Writing a reinstatement letter involves making a cogent and compelling argument for reinstatement while avoiding any melodramatic or emotional appeals. Reinstatement letters are typically written by people who have been let go from a job or dismissed from a college or university. Both types of reinstatement letters should include full contact information for the person writing the letter.
A letter asking for reinstatement at a job should be sent to the correct contact person, which is usually the hiring manager. The letter should explain in detail what position the writer is hoping to be rehired for, as well as the name of the department and his supervisor's name. The writer needs to explain under what circumstances he left the job and why those circumstances have changed. If the person asking for the job back was at fault when the termination occurred, he should explain why a second chance is a good idea not only for him but for the company. It's important to strike an air of humility and express gratitude for any consideration of the reinstatement request.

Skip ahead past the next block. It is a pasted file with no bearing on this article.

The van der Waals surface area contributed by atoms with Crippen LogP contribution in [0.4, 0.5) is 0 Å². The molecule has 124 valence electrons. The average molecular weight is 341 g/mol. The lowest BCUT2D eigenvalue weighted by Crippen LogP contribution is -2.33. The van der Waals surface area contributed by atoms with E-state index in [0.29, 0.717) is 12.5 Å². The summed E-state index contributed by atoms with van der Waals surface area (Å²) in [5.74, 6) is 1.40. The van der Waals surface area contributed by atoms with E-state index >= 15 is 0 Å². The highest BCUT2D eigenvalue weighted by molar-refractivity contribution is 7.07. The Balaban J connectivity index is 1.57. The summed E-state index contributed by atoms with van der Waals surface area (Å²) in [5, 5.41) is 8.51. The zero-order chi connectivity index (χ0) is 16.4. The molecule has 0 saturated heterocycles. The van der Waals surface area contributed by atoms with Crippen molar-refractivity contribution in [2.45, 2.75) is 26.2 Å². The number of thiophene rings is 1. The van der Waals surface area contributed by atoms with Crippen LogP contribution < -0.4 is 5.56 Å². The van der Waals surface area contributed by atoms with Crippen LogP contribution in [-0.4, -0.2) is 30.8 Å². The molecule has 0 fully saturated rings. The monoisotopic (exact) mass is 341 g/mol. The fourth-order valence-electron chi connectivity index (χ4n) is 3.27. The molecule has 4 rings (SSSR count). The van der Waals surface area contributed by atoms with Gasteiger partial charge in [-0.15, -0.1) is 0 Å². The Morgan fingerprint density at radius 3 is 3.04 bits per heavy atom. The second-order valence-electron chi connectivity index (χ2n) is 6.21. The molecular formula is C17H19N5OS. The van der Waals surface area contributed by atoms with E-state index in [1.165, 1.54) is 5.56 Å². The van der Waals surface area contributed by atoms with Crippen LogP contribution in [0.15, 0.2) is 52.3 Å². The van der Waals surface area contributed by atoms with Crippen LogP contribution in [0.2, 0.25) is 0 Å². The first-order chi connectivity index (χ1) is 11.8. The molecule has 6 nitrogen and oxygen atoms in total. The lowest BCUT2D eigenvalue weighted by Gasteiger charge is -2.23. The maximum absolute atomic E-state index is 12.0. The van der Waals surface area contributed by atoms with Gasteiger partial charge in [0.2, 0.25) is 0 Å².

A request for reinstatement at a college or university should cover much the same ground. The dismissed student should express that he understands he was at fault for the academic failure without trying to place blame elsewhere. If there were extenuating circumstances, these can be explained, but they should not be treated as an excuse. The student should also present a plan for turning things around, explaining how he expects to be academically successful in the future and what he plans to do to achieve that. The entire letter must be honest and humble in tone.